When you have a home party plan business, you are always looking to recruit new demonstrators and keep the bookings up. You will also want to impart as much knowledge about your company and the products as possible. Sometimes there just isn’t enough time at the events to get everything across.
Card games can help you in all of the above areas. This article will hopefully give you some ideas to implement at your upcoming shows/parties/classes. Making the events fun are equally important. People seem to learn and remember more when they are having fun.
Using the cards Ace through King in a standard deck, have a chart made that tells people what they win if they draw a card from you. This is just a suggestion. Feel free to remake the chart into something that may fit what you are looking to accomplish.
Let them know if they pull a card that says win a party, they should be prepared to follow through. It is only fair.
Here is an example:
Ace, 2, 3: Win a prize (something from a dollar store)
4, 5, 6, 7, 8, 9: Win another chance (have them draw another card)
Give them the option of stopping at any time. You want the parties won to go to people who really want to do them and will put in the effort of inviting people and reminding them to come.
10, J, Q, K: Win a party and get a free dessert (they book the party and you bring a dessert – cookies or a couple of bags of small donuts)
PRODUCT KNOWLEDGE GAME:
Have the four suits all sorted out from Ace through King. Divide the guests into two to four teams; each team representing a suit of cards. Ask questions about your company, products, prices, the demonstrator opportunity, any guarantees you offer, etc. When someone on a team answers a question, right or wrong, give them a card, starting with an Ace. Let them know, of course, what the correct answer is if they get it wrong.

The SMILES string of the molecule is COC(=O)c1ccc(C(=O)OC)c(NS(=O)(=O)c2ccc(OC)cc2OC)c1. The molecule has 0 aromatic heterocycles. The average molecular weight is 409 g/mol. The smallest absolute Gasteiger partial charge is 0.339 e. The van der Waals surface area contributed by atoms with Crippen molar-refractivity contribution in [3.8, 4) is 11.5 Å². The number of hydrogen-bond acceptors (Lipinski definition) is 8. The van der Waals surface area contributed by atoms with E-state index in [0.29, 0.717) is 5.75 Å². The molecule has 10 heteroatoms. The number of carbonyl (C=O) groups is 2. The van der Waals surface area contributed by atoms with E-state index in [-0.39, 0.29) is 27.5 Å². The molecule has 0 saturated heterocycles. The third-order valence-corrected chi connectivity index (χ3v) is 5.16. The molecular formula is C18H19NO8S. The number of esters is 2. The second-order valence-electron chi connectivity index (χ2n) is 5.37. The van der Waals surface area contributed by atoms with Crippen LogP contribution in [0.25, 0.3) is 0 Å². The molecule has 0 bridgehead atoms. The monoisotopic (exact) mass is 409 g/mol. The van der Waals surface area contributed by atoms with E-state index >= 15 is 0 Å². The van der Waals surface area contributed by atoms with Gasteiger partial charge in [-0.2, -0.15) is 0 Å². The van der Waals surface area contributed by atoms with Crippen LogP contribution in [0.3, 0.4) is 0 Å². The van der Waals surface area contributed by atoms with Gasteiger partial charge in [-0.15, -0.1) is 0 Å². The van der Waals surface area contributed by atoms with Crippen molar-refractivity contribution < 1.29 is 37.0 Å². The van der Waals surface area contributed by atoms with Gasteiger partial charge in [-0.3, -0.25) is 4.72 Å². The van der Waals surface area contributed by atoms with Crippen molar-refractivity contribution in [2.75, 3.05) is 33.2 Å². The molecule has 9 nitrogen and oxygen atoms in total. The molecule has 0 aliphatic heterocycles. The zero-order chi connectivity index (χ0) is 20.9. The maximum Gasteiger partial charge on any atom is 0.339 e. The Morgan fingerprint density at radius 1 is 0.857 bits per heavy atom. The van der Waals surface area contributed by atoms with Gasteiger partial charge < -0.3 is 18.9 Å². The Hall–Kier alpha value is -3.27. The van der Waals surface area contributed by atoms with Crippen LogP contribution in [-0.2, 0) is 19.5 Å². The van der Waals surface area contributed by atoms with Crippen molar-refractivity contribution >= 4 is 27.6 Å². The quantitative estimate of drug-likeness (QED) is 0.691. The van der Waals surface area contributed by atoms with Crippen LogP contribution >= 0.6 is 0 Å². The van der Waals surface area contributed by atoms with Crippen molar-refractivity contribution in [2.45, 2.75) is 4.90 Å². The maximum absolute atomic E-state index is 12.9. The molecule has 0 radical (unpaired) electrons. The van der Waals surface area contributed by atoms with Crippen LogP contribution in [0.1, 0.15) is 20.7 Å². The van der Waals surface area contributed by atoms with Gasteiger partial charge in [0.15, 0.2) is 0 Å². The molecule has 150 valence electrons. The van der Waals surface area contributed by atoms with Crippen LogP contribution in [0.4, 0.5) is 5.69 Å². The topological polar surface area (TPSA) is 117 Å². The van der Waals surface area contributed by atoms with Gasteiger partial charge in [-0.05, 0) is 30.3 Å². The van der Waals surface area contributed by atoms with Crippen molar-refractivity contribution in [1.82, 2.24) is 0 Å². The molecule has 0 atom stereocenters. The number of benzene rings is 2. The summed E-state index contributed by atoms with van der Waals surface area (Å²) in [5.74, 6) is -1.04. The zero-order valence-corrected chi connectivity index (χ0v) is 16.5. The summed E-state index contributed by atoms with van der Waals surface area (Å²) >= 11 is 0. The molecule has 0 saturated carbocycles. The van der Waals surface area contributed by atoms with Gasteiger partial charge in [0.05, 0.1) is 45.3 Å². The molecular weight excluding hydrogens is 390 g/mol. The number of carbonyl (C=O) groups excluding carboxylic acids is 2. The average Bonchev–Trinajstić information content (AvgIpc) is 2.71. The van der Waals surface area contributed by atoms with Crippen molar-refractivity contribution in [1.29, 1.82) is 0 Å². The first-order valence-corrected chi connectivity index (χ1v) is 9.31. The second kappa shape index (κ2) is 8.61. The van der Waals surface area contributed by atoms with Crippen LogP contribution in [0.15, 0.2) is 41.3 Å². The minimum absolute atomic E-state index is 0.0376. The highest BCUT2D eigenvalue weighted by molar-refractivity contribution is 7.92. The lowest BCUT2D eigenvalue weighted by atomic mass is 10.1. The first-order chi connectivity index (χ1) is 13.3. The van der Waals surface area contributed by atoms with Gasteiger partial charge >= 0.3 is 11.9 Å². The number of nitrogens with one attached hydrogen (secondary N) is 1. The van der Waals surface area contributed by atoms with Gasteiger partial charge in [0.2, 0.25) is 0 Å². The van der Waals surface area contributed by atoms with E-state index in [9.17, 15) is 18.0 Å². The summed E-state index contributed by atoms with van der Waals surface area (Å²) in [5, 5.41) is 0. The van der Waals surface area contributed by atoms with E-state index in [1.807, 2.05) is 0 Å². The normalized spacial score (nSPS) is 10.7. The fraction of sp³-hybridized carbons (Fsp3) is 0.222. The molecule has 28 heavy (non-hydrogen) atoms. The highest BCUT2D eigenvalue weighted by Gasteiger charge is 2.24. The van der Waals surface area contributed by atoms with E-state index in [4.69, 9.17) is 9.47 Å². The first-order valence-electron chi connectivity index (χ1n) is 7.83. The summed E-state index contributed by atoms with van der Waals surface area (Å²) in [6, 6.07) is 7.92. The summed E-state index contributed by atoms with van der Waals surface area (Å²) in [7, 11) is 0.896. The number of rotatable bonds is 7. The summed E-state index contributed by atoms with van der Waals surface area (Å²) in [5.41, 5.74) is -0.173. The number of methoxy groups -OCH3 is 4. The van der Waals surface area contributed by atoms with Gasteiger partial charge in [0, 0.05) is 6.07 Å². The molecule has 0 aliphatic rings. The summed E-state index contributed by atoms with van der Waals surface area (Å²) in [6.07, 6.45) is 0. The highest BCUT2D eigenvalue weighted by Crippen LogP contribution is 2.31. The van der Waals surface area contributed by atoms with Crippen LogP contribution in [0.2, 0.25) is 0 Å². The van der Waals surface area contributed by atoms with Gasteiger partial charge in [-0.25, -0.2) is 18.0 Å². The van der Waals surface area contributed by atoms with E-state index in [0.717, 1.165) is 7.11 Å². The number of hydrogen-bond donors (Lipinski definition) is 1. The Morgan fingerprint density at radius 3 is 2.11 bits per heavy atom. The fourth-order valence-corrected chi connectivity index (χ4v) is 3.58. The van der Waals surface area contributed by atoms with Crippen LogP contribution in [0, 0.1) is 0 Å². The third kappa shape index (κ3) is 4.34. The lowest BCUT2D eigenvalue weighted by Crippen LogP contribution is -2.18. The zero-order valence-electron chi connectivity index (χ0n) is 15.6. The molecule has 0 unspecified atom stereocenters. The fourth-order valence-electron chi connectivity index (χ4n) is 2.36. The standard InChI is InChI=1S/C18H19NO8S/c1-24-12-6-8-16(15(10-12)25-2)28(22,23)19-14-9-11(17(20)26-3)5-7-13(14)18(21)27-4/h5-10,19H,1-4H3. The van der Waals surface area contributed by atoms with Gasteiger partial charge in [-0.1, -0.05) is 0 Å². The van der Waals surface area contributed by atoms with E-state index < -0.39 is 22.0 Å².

You can give out prizes to everyone for this game. The team with the most cards gets to pick their prize first.
Have many questions ready to ask as you want to pass out a number of cards. One hint; the team with the most cards at the end asked the most questions. They are perhaps the most interested in the company, products, and opportunity.
WHAT’S THE PRICE GAME:
Ask for volunteers from the audience. Have several products ranging in price from low to high. Also have one regular deck of cards for the volunteers and let them know you have a calculator to help keep track of the pricing.
Now, give each volunteer some cards with the values of 2-9 being worth $5, face cards being worth $10 and Aces being worth $20. Have the volunteers lay down the cards that they feel represents the total amount of the prizes they are to price.
Give catalogs to the audience who can help by shouting higher or lower – but that is it. They may NOT shout out the price. The volunteers should probably do the game one at a time for less confusion.
This game is just for fun and can be used as an icebreaker. It shows the value of your products and how affordable they really are. You can modify this game to include any specials that your company is giving at that time.